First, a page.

As usual, I am already looking forward to October’s Quarterly Discussion on de Tocqueville. You can join! Simply email asimon@hmu.edu. I look forward to hearing from you!

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Caedmon’s Compounding

May 25, 2018

Thanks to Alissa Simon, HMU Tutor, for today's post.

One of the more enjoyable aspects of languages is understanding how they grow. In order to allow for outside influence, a language must be able to change. Old English, for example, often used compounds as a way to form new meanings. While Old English did accept loan words from other languages, it also developed a system to accommodate acculturating forces. One of the techniques used in Old English was to link together two nouns or a noun plus an adjective. This practice was called compounding. (In fact, we still use this method today. A few modern-day examples are: network, snowball and punchline.)

One of the earliest poems in English (some would say the earliest), “Caedmon’s Hymn,” displays some really interesting compounds. As Christianity’s importance grew within the Old English culture, the language needed to expand and account for these new ideas. Poets and authors creatively combined words in order to achieve the desired effect.

The West Saxon version of “Caedmon’s Hymn” reads:

Nu sculon herigean           heofonrices weard,
meotodes meahte             and his modgeþanc,
weorc wuldorfæder,          swa he wundra gehwæs,
ece drihten,                       or onstealde.

He ærest sceop                 eorðan bearnum
heofon to hrofe,                halig scyppend;
þa middangeard               moncynnes weard,
ece drihten,                       æfter teode
firum foldan,                      frea ælmihtig

Seth Lerer (of the University of California, San Diego) translates Caedmon’s song as:

Now we shall praise heaven-kingdom’s Guardian,

the Creator’s might, and his mind-thought,

the works of the Glory-father: how he, each of us wonders,

the eternal Lord, established at the beginning.

He first shaped for earth’s children

heaven as a roof, the holy Creator.

Then a middle-yard, mankind’s Guardian,

the eternal Lord, established afterwards,

the earth for the people, the Lord almighty.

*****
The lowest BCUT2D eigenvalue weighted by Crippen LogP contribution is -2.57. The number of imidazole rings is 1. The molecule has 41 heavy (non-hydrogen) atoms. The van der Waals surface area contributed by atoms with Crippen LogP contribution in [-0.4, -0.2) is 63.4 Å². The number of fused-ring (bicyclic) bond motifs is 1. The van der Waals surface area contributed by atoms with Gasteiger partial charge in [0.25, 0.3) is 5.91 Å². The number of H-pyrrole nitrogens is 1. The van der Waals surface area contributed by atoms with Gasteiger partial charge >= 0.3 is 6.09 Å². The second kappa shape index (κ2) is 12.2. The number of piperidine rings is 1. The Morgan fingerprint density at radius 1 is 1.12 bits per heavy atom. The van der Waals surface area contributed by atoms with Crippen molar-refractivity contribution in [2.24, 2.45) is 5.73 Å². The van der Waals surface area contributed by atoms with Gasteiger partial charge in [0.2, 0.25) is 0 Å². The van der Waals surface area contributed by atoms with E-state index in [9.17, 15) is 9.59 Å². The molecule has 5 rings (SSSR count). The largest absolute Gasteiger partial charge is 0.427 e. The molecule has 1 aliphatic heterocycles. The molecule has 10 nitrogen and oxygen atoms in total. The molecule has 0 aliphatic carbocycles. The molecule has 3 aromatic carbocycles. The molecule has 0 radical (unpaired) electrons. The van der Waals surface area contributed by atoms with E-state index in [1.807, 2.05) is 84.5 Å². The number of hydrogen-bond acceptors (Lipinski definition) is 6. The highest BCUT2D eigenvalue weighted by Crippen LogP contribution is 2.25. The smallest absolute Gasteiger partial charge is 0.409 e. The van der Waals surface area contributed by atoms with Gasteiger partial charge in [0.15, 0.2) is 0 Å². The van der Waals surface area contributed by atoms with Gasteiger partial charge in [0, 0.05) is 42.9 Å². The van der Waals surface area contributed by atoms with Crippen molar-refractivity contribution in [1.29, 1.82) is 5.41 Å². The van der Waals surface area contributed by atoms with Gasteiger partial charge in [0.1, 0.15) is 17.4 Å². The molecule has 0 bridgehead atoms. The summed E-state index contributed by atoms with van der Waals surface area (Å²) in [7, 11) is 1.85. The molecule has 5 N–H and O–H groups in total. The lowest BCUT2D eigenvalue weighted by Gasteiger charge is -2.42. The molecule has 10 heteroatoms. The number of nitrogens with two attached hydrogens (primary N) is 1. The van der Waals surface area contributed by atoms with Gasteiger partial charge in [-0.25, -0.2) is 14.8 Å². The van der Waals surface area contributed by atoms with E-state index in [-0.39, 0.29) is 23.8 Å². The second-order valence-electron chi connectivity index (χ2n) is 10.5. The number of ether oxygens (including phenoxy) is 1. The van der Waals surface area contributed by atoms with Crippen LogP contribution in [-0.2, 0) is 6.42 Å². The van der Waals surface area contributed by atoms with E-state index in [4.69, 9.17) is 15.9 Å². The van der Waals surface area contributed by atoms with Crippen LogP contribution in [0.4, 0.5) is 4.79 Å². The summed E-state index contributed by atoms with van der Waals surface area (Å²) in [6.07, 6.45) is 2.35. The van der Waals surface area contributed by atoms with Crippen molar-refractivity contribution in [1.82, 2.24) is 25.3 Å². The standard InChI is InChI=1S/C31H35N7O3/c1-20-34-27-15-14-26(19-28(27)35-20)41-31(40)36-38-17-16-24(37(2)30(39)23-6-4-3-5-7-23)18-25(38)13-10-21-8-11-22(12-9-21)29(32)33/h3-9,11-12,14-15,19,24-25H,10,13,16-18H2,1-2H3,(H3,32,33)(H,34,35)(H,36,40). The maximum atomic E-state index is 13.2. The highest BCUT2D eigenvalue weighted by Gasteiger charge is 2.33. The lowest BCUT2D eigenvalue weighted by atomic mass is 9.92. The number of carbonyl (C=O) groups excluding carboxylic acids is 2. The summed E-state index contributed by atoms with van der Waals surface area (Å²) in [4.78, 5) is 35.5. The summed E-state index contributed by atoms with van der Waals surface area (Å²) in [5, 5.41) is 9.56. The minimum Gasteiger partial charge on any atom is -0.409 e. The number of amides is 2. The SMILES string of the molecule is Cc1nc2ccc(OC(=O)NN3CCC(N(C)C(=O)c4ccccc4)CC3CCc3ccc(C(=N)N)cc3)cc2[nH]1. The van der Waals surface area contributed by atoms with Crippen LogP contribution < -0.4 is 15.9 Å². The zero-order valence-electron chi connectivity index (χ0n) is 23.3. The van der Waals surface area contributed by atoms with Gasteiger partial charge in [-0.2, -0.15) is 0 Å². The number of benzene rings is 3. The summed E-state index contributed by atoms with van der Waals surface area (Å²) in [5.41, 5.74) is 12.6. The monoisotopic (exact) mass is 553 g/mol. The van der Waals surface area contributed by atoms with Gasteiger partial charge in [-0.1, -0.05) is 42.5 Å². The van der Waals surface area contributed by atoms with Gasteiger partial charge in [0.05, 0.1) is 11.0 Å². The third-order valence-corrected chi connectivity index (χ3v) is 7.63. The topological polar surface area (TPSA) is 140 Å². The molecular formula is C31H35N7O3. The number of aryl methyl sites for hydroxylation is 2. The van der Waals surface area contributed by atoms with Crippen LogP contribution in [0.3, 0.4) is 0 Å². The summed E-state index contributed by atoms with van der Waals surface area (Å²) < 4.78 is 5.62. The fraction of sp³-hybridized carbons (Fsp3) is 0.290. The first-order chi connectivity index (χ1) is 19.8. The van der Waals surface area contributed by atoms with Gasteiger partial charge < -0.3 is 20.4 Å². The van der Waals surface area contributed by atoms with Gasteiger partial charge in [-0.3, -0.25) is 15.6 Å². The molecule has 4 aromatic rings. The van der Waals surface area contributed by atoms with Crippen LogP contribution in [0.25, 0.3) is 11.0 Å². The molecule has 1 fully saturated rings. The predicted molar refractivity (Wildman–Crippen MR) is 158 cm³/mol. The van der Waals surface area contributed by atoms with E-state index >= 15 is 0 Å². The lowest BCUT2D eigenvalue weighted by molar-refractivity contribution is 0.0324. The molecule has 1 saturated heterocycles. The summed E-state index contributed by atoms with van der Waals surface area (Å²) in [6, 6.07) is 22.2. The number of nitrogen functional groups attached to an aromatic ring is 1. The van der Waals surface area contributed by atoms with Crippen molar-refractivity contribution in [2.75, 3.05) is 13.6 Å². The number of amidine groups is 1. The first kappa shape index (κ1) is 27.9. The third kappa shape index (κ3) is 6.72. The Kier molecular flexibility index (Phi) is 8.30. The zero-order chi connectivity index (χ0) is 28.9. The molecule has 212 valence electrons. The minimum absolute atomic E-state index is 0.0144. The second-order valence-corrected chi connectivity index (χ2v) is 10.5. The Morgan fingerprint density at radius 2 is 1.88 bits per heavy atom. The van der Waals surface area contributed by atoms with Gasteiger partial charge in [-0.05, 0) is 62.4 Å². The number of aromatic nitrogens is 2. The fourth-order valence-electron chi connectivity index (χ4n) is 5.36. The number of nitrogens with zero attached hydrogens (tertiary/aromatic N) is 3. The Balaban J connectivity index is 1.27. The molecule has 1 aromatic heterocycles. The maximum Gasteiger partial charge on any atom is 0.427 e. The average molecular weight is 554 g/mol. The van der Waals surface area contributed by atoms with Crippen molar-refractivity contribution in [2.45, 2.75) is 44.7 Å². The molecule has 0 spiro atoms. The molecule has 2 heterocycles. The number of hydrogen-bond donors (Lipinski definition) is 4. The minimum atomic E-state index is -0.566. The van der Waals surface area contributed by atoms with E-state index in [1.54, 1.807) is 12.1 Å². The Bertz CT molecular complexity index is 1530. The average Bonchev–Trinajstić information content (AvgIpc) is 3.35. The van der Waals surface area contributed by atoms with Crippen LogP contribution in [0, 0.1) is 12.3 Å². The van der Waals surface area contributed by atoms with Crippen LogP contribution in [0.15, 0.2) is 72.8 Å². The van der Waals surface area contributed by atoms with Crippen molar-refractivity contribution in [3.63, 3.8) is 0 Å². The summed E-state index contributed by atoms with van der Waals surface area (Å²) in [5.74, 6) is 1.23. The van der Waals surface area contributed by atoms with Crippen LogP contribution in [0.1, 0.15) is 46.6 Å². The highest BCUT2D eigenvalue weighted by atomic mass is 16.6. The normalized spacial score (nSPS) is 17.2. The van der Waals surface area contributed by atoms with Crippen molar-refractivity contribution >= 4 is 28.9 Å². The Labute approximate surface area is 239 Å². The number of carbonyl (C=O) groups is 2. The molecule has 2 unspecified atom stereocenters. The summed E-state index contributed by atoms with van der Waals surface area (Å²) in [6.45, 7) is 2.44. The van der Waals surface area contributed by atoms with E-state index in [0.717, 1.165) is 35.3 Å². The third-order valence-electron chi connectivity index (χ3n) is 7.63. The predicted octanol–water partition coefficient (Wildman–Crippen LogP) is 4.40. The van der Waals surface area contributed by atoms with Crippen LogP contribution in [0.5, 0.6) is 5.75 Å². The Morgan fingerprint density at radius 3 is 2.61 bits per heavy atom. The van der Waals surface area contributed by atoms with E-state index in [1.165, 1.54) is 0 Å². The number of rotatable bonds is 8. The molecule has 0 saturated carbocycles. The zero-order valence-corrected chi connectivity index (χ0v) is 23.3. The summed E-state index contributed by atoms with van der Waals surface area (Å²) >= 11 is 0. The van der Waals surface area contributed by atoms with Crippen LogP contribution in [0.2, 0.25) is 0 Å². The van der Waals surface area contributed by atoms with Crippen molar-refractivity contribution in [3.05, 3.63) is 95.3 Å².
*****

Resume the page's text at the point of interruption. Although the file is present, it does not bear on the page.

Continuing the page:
There are a couple of interesting things to note about this song. First, it is easy to see that the space (caesura) has dropped out. Typically, the caesura is a place to pause for breath between phrases. It may be replaced by commas or // in modern poetry. It was a form of controlling the breath, much as is commonly used in music.

Second, this poem contains a lot of repetition. Before books, the technique of repeating phrases or ideas aided memorization and reinforced the main idea. Caedmon sings of the Lord in many different ways, the “Guardian,” the “Glory-father,” and the “holy Creator” (among others). In such a short work, Caedmon has created metaphors that elaborate on the importance of God.

Furthermore, Caedmon effectively employs compounding. Lerer translates “heofonrices Weard” as “heaven-kingdom’s Guardian” - weard being the warden, and heofonrices translates to heavenly riches. The term “modgeþanc” is really interesting also. Lerer translates it as “mind-thought”, though I find that term also unclear. Other translations simply use “thought”, but that too seems to miss the term’s full meaning. Caedmon did not simply write about thought. It is possible that since alliteration is so important to the poet, he may have included modgeþanc (rather than “þanc”) simply because it added a third “m” sound to the line. The poem pays attention to rhyme and meter and alliteration just as much as it does to meaning, though, and I believe that Caedmon would have been interested in creating compounds that advanced his point, not merely stylized it. I wonder if Caedmon is getting at the idea of a thoughtfulness that accompanies creation. To me, mind-thought in modern English sounds a little too science-fictiony, reminiscent of Doublethink in 1984. Regardless of translation, however, Caedmon clearly utilizes compounding to reinforce his point.

One final compound that I want to mention is "middangeard." A similar term appears in Old Norse, Old Saxon and Old High German. It is important to note, however, that middangeard is part of a mythology in each of those cultures. In other words, Caedmon anchors Christian elements to a pre-existing mythological term to better describe God’s effect on man. Translated as “middle-yard” here, it likely means earth, but not in the sense of dirt and terrain. Rather, Caedmon chooses this term (over something like Old English “eorthe”) because it symbolizes the human middle-ground, in between heaven and hell. Just as he is not simply speaking of thought, but of thoughtfulness, Caedmon wants to invoke the spiritual space that we inhabit and the best way to do that is to co-opt a familiar term.

In using repetition, alliteration and compounds, Caedmon creates a song that gives us a sense of how language adjusts to new ideas. He embraces Christian elements by incorporating traditional elements and adding the idea of God the father or God the Guardian. He offers simple metaphors, such as heaven as a roof, to help others access the complex ideas of Christianity. God is mentioned in nearly every line in order to solidly establish the lineage and upend previous mythologies. Perhaps this song is best heard. You can listen to a choral arrangement by the University of Louisville Cardinal Singers here.

** Much of this blog draws on ideas from a lecture given by Seth Lerer through the Great Courses. Find more about “The History of the English Language” at the Great Courses website.